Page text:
Welcome to the Nobody’s View write-up of the 7/1/12 Secret Millionaire Featuring Steve Kaplan.
Let’s see who’s receiving part of Kaplan’s fortune this week.
[You already know we blog America’s Got Talent here, because we believe that regular people living their dreams is worth a few words. Heck, that’s sort of why we exist! And, this season, we’ve decided to again blog Secret Millionaire. Why? Well, first, we’ve noticed some of you coming back from last season looking for the write-ups. So there’s that. But we also like the idea of people giving back. And, we notice that sometimes people check in here for names and information on the groups that benefit. So, if we can help you find some information, then that’s fine by us. Enjoy!]
So, where do we start? Ah, yes. A montage of cars, nice houses, and the streets. You have to hand it to ABC. They know how to juxtapose.
Huh. I don’t think I’ve ever used that word in a blog post before.
So, let’s see what Steve Kaplan is doing in Chi-town.
He’s a consultant in Buffalo Grove. He started his own business with nothing and slept in his car. Wow. I guess that’s the fire you need! He wrote a bestseller and was retired by 35. Nice. Good for him!
Hey, he has a pool. Olympic size. In Buffalo Grove. I hope it’s warm there.
But Aspen. Now there’s a second home! I’ll take that. Love Aspen. Great place.
Kaplan loves being a dad, and I’ll be he loves his Porsche as well. But…y’know…that’s a different show on a different network. And, I’m guessing by the end of the hour, that’ll be the last thing we remember.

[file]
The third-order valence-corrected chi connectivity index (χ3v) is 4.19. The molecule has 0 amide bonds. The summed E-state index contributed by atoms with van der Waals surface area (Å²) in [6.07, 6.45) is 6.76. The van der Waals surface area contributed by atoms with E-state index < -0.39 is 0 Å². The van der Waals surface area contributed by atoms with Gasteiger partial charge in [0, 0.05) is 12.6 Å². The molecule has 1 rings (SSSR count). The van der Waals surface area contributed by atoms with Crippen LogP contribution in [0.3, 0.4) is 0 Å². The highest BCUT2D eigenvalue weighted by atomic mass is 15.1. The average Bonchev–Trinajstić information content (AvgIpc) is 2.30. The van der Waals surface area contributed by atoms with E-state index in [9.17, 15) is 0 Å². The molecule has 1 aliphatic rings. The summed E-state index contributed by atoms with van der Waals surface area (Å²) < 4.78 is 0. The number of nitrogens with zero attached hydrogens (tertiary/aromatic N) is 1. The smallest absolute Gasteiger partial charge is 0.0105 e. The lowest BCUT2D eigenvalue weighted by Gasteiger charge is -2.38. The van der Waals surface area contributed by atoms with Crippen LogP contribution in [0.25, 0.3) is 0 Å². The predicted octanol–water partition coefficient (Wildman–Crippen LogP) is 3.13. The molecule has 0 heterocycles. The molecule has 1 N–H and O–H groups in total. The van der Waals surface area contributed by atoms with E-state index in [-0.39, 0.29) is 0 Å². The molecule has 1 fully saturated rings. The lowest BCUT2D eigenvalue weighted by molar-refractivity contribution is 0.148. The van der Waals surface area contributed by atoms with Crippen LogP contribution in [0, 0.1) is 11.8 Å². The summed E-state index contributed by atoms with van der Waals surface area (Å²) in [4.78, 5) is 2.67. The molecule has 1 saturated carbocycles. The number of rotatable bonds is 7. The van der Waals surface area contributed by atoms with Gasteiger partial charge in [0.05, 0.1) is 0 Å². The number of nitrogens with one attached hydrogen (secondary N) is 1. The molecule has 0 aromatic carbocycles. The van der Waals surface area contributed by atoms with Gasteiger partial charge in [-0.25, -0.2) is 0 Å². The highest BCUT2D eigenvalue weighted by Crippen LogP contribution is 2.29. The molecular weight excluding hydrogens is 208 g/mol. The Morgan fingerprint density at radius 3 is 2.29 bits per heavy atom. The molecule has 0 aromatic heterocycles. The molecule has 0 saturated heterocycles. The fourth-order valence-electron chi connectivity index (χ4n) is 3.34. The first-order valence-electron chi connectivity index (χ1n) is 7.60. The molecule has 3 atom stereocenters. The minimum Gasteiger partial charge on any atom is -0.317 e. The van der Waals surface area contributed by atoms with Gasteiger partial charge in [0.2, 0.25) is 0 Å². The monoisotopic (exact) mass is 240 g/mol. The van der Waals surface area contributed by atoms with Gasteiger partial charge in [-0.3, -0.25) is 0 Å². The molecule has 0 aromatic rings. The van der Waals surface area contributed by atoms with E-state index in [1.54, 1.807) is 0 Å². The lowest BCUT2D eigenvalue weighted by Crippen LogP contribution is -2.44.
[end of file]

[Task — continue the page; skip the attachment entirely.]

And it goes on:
He’s leaving the phone and money behind, and heading downtown on the El. E. 118th Street on the South Side. Not too far from Buffalo Grove, but then again…a billion miles away.
The neighborhood he’s going into? Drugs. Gangs. Violence.
The house? Well, it didn’t look too bad, but then…the bags of garbage, the crumbling paint, the graffiti inside. Dark messages on the walls. Anger. Frustration. These things have an energy, don’t they?
Day 2 saw him walking the streets and heading into the community. He introduced himself to a group of guys playing basketball at a non-profit called Kids Off The Block. The Kids Off The Block youth center was across the street. One woman—president and founder Diane Latiker—started it all in 2003, hoping to save some kids from the streets. It’s an after-school program for kids 12-24 years old…a place where they can be safe. There’s mentoring, tutoring, community services, music. And it grows and grows. It grew up in Latiker’s apartment. She brought Kaplan on to help with a memorial across the street for murdered youth. It was impressive. And sad. They need to add 177 more blocks, and it’s growing. Before the break, Kaplan made a good point. One we all know intellectually, but not necessarily in our hearts. If that violence was happening perhaps in another neighborhood, people would sit up, tune in, and take notice. As it is? Well…
After the break Kaplan was still in the South Side building the memorial to gang violence. Name after name after name. She told him about a boy who belonged to Kids Off The Block whom she found shot to death. But that was just one story in the stack of bricks.
Kaplan’s next organization was H.O.M.E., or Housing Opportunities and Maintenance for the Elderly. There, he met Bruce Otto, Executive Director. H.O.M.E. helps low-income seniors maintain independence. They have apartment buildings where students work and help. The residents need help, and H.O.M.E. provides it.